Not only had the heavy rain persisted all afternoon and evening, it was forecast to continue until mid afternoon the following day. With that in mind, we figured that we would be staying put another day and perhaps venturing out in the late afternoon. When we awoke the next morning, the rain had passed over and the forecast had been modified to reflect this so we got up and moved on.
It was a dull day and a little cool as a result but we were only intending to travel for a couple of hours, hopefully getting a mooring in or around Windsor. Everything went to plan and we found some space on an island near the railway bridge which carries the line into the central station. It is only a short walk from there to what is probably classed as the main commercial area of Windsor and when we got there it was absolutely heaving with tourists. We had been going to visit the castle but decided that we would leave it until the following morning when it would hopefully be a bit quieter. The road that wraps around the town side of the castle is full of pubs, restaurants and shops selling tat to the foreign tourists. The railway station must have been a grand affair when it was originally built but today most of the concourse has been converted into an area with more restaurants and shops although in fairness, it’s all a bit more upmarket than the main street and it looks pretty good.
Later in the day we walked over the bridge, into Eton and along the main street toward the famous school. It was tea time and consequently the street was becoming busy with the boys emerging from their classrooms. All wore uniform of course, some in blazers and the rest in tail coats. Having done our little bit of sightseeing we returned to the boat and had dinner.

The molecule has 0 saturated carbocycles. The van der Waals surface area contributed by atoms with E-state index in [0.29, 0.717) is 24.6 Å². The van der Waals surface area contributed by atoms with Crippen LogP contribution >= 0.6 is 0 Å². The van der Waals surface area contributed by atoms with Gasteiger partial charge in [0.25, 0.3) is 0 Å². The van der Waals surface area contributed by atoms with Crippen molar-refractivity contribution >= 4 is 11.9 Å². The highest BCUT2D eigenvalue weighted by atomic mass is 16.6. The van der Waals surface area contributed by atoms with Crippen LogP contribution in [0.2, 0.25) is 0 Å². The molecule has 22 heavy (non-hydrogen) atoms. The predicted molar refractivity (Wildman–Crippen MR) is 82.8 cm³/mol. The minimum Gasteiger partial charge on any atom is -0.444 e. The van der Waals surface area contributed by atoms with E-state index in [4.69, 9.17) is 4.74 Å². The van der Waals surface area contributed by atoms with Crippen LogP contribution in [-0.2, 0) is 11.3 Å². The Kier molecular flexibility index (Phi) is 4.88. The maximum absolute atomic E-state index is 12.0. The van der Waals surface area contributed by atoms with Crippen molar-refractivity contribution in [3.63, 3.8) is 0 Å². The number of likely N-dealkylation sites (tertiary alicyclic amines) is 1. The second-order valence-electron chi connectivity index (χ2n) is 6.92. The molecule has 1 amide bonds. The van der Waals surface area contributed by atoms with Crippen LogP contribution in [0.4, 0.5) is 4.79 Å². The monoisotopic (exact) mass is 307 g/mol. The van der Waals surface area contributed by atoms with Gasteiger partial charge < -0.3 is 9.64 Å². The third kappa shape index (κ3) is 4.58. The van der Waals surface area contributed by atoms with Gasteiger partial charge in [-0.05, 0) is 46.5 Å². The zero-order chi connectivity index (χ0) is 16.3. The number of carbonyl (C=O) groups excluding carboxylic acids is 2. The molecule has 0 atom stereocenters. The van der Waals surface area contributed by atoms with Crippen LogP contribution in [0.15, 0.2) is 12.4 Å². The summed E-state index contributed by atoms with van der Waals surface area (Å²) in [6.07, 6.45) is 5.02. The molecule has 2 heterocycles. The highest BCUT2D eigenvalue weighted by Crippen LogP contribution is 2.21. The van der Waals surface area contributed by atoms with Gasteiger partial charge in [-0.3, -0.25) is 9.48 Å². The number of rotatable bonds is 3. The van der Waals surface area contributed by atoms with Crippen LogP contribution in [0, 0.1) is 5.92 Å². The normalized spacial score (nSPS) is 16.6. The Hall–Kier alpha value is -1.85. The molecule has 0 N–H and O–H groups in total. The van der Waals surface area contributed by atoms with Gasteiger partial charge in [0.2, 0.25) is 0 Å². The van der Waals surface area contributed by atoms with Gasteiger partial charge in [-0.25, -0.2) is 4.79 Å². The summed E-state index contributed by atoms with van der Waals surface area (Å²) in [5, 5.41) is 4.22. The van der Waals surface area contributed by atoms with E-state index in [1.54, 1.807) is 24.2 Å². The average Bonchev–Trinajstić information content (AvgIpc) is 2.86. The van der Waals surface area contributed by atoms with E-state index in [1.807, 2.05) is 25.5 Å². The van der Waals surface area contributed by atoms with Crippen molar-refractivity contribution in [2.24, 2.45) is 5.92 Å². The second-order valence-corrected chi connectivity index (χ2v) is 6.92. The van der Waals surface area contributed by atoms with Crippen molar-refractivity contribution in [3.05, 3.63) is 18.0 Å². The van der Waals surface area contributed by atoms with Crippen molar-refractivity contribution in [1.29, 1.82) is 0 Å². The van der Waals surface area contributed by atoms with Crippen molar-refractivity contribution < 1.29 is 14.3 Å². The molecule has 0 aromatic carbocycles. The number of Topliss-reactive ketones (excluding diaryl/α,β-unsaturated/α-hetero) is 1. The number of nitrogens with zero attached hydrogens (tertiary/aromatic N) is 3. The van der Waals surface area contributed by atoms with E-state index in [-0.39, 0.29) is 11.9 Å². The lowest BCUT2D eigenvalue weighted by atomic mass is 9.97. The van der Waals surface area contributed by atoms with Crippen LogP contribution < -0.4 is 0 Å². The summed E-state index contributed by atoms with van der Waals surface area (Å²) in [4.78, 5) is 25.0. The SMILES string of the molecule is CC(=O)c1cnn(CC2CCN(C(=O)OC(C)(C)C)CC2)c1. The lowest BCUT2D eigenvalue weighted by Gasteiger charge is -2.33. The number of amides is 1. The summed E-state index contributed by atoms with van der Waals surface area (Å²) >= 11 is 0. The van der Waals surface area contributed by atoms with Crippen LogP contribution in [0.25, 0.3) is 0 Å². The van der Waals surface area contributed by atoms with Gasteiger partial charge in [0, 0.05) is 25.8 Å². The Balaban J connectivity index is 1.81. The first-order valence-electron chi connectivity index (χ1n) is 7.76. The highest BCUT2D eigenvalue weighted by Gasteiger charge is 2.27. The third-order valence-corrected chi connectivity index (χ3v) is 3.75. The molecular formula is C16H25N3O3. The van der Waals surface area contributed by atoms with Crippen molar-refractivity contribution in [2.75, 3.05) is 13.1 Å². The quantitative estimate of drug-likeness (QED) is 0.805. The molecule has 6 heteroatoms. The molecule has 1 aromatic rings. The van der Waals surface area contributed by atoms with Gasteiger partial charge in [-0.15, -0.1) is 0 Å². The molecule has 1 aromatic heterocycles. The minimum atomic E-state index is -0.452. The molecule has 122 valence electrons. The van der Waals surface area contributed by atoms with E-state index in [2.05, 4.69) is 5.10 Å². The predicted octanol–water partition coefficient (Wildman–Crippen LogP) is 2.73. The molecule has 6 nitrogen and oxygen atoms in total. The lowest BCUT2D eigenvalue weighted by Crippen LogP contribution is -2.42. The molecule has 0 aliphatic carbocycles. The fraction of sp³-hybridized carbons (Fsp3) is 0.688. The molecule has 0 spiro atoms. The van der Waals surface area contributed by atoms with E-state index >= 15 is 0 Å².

Our mooring was against a bank which was a little higher than the gunwales of Caxton so the fenders had been carefully placed to make use of some wooden uprights below. The ropes were tight so we hoped that we could withstand a bit of movement as other boats passed by. This turned out to be a forlorn hope! Boats on the Thames never slow past moored boats and that’s fine because the water is wider and deeper than that of the canals. Trip boats seem to be exempt from the 5mph speed limit and with the amount of water that they move, it wasn’t long before the fenders had been pulled out of position and we were being banged against the wooden side. When I mentioned the speed to the mooring warden, he acknowledged that there was a problem and he blamed it on the fact that the trip companies were employing young people to captain their boats. Eventually the trip boats stopped running for the day and we were able to settle down for the evening, the peace only being interrupted by the aircraft taking off from Heathrow, luckily there are only two of them every minute! The trains were noisy but there are only two of them every hour so not too bad. Just to complete the noisy and bumpy picture, the parkland island mooring is the overnight resting place for geese and Canada geese, well until 4.30am when they wake up and make a racket that sounds like a pack of dogs barking. They only quieten down when they jump into the water and that makes waves so the boat starts banging again.
On our second morning we got up and made our way to the castle for opening time at 9.30. We were a little taken aback when we saw that there were hundreds of other visitors all with the same idea of beating the crowds.
Well we stood in line, paid our money and spent the next couple of hours touring the castle and I’m happy to report that it was well worth the visit. The standard of workmanship throughout is excellent and the quality of the items on display is the highest to be found. It’s all very well organised but they have to be to cope with the vast number of visitors who attend each day. We took pictures of the outside of the buildings but there is no photography allowed in the state rooms or St George’s chapel.
After our visit we did a bit of supermarket shopping before returning to our mooring where we sat out another afternoon on the noisy, bumpy mooring.